Could you cite the “Peak Oil Theory” sources from which you are drawing this rather sanguine interpretation? Frankly, I think you’ve been dabbling, and that is why you, for example: overlook demand destruction taking place in poor nations and exporting nations cutting exports to meet domestic demand; use “peak” instead of “plateau” perhaps to not fully admit decline follows (and not at the same rate–it’s a bell curve more or less); the lack of scalable substitutes, the fact the once decline begins the gap between supply and demand increases.

Please visit websites TheOilDrum and EnergyBulletin for a fuller take on peak oil, which is not a theory but a simple geological fact, unless you believe oil is perpetually being replenished by the earth.

Finally, you are correct that there is a connection between peak oil and global warming: both require massive lowering of fossil fuel burning.

3

Chris Williams 08.06.07 at 1:24 pm

Given that in Derbyshire and Yorkshire, a ‘peak’ (a la ‘Peak District’) is actually a plateau, we can go right on talking about ‘peak oil’ with no loss of meaning.

4

P O'Neill 08.06.07 at 3:02 pm

I think that there are other shorter term things going on besides the longer term considerations you mention and the impact of China. For example, OPEC deciding that western refining companies were capturing “too much” profit with the scarcity of refined petroleum and so deciding to squeeze them on the supply side. There was a truly remarkable amount of “maintenance” going on at US refineries earlier in the year. There are also technicalities on the speculative side, such as the oil futures yield curve. OPEC was keeping the supply outlook tight to make it harder for speculators to roll over their futures contract at a profit. But they are less concerned about speculative profits now and so the supply tightness can be relaxed a bit. If, from their perspective, OPEC decides that the refining and speculative markets are working a bit better, supply could rise.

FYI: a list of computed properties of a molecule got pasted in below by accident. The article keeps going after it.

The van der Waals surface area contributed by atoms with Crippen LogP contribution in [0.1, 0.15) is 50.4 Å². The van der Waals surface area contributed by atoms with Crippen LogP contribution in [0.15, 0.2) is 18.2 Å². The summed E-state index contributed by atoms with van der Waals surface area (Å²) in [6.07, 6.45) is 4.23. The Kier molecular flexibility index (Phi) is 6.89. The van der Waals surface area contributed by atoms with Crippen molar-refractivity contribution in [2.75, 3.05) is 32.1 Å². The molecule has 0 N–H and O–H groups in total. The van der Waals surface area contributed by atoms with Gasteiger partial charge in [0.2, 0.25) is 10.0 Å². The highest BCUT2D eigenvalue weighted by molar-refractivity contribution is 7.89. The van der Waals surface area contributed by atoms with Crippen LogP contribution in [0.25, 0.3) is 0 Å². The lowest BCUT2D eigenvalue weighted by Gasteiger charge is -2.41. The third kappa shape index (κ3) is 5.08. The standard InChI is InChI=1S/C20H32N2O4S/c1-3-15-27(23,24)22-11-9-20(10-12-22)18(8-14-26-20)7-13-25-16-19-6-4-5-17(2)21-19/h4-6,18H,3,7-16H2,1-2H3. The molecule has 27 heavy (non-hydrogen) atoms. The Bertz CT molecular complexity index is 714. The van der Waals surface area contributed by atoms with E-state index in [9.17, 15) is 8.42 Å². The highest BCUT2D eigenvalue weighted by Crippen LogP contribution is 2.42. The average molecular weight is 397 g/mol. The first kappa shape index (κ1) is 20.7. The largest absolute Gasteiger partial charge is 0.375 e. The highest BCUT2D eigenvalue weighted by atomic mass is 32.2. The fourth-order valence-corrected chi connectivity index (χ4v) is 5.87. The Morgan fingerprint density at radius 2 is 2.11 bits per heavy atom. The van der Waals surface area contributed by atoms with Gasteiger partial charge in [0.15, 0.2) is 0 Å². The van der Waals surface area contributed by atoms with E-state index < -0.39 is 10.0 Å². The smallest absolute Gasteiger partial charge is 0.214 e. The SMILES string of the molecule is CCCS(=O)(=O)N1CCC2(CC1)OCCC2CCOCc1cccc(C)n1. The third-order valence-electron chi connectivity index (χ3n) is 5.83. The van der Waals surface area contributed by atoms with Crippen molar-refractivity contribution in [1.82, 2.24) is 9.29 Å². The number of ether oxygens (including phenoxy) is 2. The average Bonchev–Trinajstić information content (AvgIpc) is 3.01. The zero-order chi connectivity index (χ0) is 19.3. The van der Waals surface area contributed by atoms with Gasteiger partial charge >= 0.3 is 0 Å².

5

derek 08.06.07 at 3:20 pm

We’ve been pulling oil out of the ground for two hundred years, and we’ll be pulling it out for another two hundred. Of course the peak looks like a plateau from the ant’s-eye view of current affairs. Anyone who thought peak oil would look like a sudden crash of supply has been getting their ideas from Mad Max movies.

Meanwhile, although supplies have been going neither up nor down, the number of people who want oil hasn’t stopped going up.

6

Matt Kuzma 08.06.07 at 4:06 pm

I’m not up on my mathematics-to-economics translation (I do remember that “marginal” means “derivative”) so the only sensible thing to do is to fumble about at random:

Isn’t there something about the price-inelasticity of demand for oil that changes your conclusions? When enough of the economy (namely transportation) is based entirely on oil, doesn’t that mean demand can only drop so much in the face of rising price? I’m not a big peak-oil zealot, but isn’t there some real concern that a sufficiently precipitous drop in supply could cause a widespread increase in the price of everything that needs to be moved from one place to another at any point in its supply chain and, that category including essentially everything, cause a general downturn or “crash” in the economy? Is there some way to determine how steep the supply drop-off would have to be for it to really have an impact on the economy as a whole?

7

Bruce Wilder 08.06.07 at 4:37 pm

To help Matt Kuzma with his fumbling:

the theory of “peak oil” is that the amount of energy consumed in producing consumable petroleum products — e.g. fuels — will gradually increase, both because greater effort has to be expended in extraction, and because the quality of extracted petroleum declines. That’s the supply side.